by Beth Cronk
Author Alex Haley said, “In every conceivable manner, the family is a link to our past, [and] bridge to our future.” Several new books at the Litchfield Library explore generations of families, some fictional and some real.
Author J. Ryan Stradal grew up in Hastings, Minnesota. Although he now lives in California, he sets his novels in Minnesota. His latest is Saturday Night at the Lakeside Supper Club. Mariel and Ned, a married couple in rural Minnesota, are both in the family restaurant business, but with two very different types of restaurants. Mariel inherited a traditional supper club from her grandmother, a local landmark that’s failing in the modern age. Ned is the heir to a successful chain of diners. After a tragedy, the pair must decide how to move forward.
Set in a different part of the country, Varina Palladino’s Jersey Italian Love Story is another novel that involves food and multiple generations of a family. Author Terri-Lynne DeFino was raised in New Jersey, although she now lives in Connecticut. In this funny novel, widowed Varina lives in the same house she grew up in, and she runs the family’s Italian specialty grocery store. Her elderly mother and her daughter hatch a plan to find Varina a husband, even though she doesn’t want to date. Meanwhile, other members of the boisterous family are planning their own life changes. This family dramedy has been compared to the movies Moonstruck and My Big Fat Greek Wedding.
Moving on to nonfiction, one of the library’s newest books is a memoir: Belonging: A Daughter’s Search for Identity Through Loss and Love, by Michelle Miller. Miller is a co-host of the television show CBS Saturday Morning. She was raised by her paternal grandmother and her father, a surgeon and the first Black city councilman in Compton, California. Her mother abandoned her at birth, and Miller knew nothing about her. When Miller was 22 and her father was gravely ill, he told her to find her mother – a woman who had concealed her pregnancy after an affair with him – beginning Miller’s search for answers about her heritage and history.
Another memoir, Forager: Field Notes for Surviving a Family Cult is author Michelle Dowd’s story of growing up in an apocalyptic cult called the Field. Her grandfather was the head of the group, which was focused on learning to survive doomsday. Dowd lived an isolated life of deprivation as she learned survival and foraging skills, and when she got old enough to leave, she used those skills and philosophies to get out.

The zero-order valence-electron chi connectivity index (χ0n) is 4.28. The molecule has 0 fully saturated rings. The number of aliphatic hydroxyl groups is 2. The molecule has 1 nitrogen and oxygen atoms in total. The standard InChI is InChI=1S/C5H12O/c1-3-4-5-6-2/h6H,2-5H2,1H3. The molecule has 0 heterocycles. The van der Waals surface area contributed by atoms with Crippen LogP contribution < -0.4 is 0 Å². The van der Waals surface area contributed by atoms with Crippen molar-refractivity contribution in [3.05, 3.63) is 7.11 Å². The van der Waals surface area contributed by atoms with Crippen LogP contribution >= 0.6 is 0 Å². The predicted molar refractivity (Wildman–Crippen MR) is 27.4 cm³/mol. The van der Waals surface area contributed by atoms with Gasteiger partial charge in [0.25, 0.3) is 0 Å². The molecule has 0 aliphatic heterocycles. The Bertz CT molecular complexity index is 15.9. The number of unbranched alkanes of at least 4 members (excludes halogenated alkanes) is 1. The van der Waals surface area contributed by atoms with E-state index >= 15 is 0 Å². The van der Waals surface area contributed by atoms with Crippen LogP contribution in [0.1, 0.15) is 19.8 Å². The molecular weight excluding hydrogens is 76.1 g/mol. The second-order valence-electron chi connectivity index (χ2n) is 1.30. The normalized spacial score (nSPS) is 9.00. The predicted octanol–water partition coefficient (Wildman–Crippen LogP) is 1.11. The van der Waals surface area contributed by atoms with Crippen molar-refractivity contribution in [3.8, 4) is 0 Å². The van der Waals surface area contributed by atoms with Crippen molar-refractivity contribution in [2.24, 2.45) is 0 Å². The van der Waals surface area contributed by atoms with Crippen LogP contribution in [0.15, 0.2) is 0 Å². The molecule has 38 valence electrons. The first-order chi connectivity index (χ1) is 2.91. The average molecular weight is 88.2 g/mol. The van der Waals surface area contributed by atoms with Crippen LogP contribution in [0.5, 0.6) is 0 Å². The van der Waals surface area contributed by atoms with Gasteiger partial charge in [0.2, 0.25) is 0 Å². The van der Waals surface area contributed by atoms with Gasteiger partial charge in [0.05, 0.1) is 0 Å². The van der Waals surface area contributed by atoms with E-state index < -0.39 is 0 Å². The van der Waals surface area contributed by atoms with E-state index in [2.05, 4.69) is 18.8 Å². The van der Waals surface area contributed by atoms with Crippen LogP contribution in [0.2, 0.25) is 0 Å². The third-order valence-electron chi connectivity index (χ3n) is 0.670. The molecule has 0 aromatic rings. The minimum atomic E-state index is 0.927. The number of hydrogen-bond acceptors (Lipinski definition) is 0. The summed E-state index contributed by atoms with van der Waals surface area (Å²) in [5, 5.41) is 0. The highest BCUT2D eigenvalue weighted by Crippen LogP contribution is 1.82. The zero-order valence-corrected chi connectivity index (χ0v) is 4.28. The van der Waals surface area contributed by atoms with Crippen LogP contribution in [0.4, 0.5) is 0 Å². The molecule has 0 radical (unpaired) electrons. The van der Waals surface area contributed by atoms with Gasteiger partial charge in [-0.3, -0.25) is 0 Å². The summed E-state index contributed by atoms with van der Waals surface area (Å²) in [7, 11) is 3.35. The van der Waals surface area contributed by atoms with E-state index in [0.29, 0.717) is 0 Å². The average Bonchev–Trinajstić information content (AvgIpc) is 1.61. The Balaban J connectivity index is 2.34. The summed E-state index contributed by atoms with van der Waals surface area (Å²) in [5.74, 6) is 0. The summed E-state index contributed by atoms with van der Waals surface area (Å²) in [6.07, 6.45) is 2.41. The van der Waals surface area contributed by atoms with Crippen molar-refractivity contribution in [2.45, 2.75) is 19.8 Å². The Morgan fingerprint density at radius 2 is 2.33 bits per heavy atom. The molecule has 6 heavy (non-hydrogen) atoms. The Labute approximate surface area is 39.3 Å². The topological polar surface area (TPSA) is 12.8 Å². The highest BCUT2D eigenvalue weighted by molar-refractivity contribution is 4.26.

Master Slave Husband Wife: An Epic Journey from Slavery to Freedom is a thrilling true story of William and Ellen Craft, a young couple who escaped slavery through disguise. Author Ilyon Woo tells a story from history that’s unfamiliar to most, even thought the Crafts went on to become prominent abolitionist speakers who worked alongside Frederick Douglass. To flee Georgia, William posed as a wealthy, disabled white man, and Ellen acted as his slave. They rode openly in trains, steamboats, and carriages, dodging people who would recognize them. Their adventure made them celebrities, but they were no longer safe in the North once the Fugitive Slave Act was passed, and they had to flee once again.
Author Rachel Jamison Webster was surprised to discover through a DNA test that famed American Benjamin Banneker was her distant relative. Banneker was a free Black man who was a prominent mathematician, astronomer, and almanac writer. Thomas Jefferson hired him in 1791 to survey Washington, D.C. Banneker went on to write a famous letter to Jefferson, asking the president to examine the conflict between his belief in liberty and his enslavement of people. After seeing her DNA results, Webster got in touch with other Banneker descendants and learned about generations of family history, including that of Benjamin’s grandparents, an interracial couple who married in colonial America. Benjamin Banneker and Us: Eleven Generations of an American Family is an exploration of family and American history.
Leo Tolstoy wrote, “All happy families are alike; each unhappy family is unhappy in its own way.” On the contrary, I think every family story is unique, but we can also find things that ring true for us in others’ stories. Whether they’re funny, heartwarming, or dramatic (or all of these things at once), books about families can connect us to one another.